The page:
When it comes to predicting the outcome of matches, do football pundits know their stuff? Three economists from UCC set about finding out...
“I’m going 2-2 Geoff”.
“I reckon Liverpool win this one 3-1”.
“City will be much too strong at home. 4-1 Geoff; Aguero to score first”.
Before the English Premier League came to an abrupt halt in mid-March, these were the type of forecasts we heard each weekend from the football pundits that intrigue and infuriate. Paul Merson, Matt Le Tissier, Michael Owen, Charlie Nicolas, Robbie Savage, Mark Lawrenson. The list goes on. None are shy of making predictions. That’s a pundit’s job after all. But just how good are they?
In 2014 we started putting them to the test. Week-by-week we collected the scoreline predictions of nine very well-known football pundits for the Premier League. All nine are former professional footballers, working for the main broadcasting companies that show live and highlight footage of Premier League games — Sky Sports, BT Sports, and BBC.
Following these pundits weekly continued for three years until May 2017. By then we had collected three full Premier League seasons and had 1,170 games to analyse. In total, we recorded nearly 3,500 pundit predictions. This was a sample size big enough to figure out if these ex-pros were actually better than the rest of us.
And what about the rest of us? We needed something to compare the pundits with.
For those unfamiliar with this website, it is a sports prediction platform that allows people all over the world to make predictions about sports events, in particular the Premier League. Using Superbru’s dataset we were able to match the pundit predictions between August 2014 and May 2017 with regular fans.
The website is popular. During the 2016/17 season, nearly 50,000 users were registered forecasters. In total, we had access to 32 million predictions made by normal football fans.
The acid test. How did the regular fans do when compared to our pundits when predicting match outcomes? Well, it turns out not great. In fact, the expert pundits are just that — expert. They do better than the rest of us. Of course, they should — after all, this is what they are paid to do.
The interesting thing, however, is that most previous research finds that pundits are no better than anyone else at predicting match outcomes. What makes our nine pundits better than the average fan is their superior ability in the prediction of draws. Players on the Superbru website are far less capable at predicting these outcomes.
About 25% of Premier League games end in a draw but fans normally don’t predict anything like 1 in 4. Neutral outcomes do not generally appeal to us. Where is the fun in a draw? Fans may like to pick a winner much more often than they should.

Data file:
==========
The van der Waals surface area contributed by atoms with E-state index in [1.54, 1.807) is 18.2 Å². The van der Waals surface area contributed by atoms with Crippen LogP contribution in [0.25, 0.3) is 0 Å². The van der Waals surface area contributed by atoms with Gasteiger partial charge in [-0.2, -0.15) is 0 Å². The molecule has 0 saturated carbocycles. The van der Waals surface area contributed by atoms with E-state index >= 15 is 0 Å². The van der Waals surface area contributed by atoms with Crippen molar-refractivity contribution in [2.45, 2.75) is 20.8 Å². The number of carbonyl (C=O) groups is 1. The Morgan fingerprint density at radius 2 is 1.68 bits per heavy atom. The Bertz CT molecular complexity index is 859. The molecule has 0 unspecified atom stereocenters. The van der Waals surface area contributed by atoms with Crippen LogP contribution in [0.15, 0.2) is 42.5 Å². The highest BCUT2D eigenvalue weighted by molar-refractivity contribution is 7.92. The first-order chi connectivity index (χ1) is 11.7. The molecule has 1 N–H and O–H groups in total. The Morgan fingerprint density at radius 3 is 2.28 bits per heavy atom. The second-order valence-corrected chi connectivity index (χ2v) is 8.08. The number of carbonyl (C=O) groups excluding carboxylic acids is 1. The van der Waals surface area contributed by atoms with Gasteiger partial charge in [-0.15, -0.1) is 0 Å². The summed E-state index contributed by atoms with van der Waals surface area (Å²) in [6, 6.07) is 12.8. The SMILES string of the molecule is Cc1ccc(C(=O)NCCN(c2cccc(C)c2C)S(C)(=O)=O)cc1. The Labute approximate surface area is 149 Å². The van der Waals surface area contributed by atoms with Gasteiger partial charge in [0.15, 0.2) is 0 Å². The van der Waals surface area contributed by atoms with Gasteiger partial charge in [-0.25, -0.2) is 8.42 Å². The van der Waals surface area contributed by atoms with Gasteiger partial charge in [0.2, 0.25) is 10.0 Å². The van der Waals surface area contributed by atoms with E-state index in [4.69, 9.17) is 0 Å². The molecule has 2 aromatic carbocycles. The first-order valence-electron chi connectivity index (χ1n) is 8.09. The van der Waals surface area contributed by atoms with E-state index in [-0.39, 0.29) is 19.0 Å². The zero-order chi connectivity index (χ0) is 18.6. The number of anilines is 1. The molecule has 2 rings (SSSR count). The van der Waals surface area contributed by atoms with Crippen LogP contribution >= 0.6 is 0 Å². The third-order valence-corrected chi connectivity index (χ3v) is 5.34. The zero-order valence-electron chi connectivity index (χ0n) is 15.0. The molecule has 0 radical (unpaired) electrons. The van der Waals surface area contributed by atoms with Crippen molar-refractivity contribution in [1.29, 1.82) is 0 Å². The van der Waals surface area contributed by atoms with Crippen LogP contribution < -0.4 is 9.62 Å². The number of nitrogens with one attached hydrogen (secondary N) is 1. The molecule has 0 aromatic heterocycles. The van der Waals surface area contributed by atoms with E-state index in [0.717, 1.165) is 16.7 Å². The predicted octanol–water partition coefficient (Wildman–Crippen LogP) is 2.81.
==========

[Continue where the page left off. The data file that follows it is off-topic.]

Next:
Our sample of nine experts actually outperforms bookmaker odds too. This means if a gambler blindly followed the pundits’ match predictions from 2014-2017 they would have reported a small profit.
Things start to unravel, however, when it comes to scoreline predictions. Neither pundits nor regular fans can beat the bookies when it comes to guessing the exact outcome.
This might be explained by a cognitive bias that many of us possess. When asked to predict the scoreline, both pundits and laypeople tend to overestimate the probability of goals and fans believe that some clubs, often the bigger ones, are more likely to be involved in high scoring matches.
This is maybe what we would like to see. Score lines like 2-1, 2-2, and 3-2 are a regular feature of the dataset. Sadly, football is much more mundane than this. The three most likely outcomes in any football game are 1-0, 1-1, and 0-1, in that order.
Maybe the most interesting scoreline that allows the bookies win out over the gambler is 0-0.
Approximately one in ten Premier League matches ends scoreless, though fans and pundits alike rarely predict stalemates. We tend to have a bias toward thinking that something rather than nothing will happen. It’s commonly referred to as wishful thinking.
And these findings are important. If the naïve prediction strategies extend to gambling behaviour, bettors can be nudged towards backing low probabilities outcomes.
When have you ever seen “Manchester United to win 1-0 and Rashford to score first — 8/1” advertised? Probably never. It is more likely to read “Man United to win 4-1 and Rashford to score first, 33–1”.
The probability of the second outcome is vanishingly small.
But a €10 bet could result in a return of €340 — a very attractive proposition to those seeking to win money.
In the scenario, Manchester United have to win. Next, The Red Devils have to score exactly four goals. And concede exactly one. And, to top it all off, Marcus Rashford has to score the first goal in the game.
While the odds might seem attractive, not even the expert pundits can stay ahead.
It is just too complex a task. Listening to their advice will help but the more complex it becomes — adding goals and goal scorers — the less likely you are to succeed.
Something to keep in mind when the Premier League returns next week.
- This work titled “Expert performance and crowd wisdom: Evidence from English Premier League predictions” is co-authored by David Butler, Robert Butler and John Eakins – Centre for Sports Economics and Law, CUBS, UCC, and is forthcoming in the European Journal of Operational Research.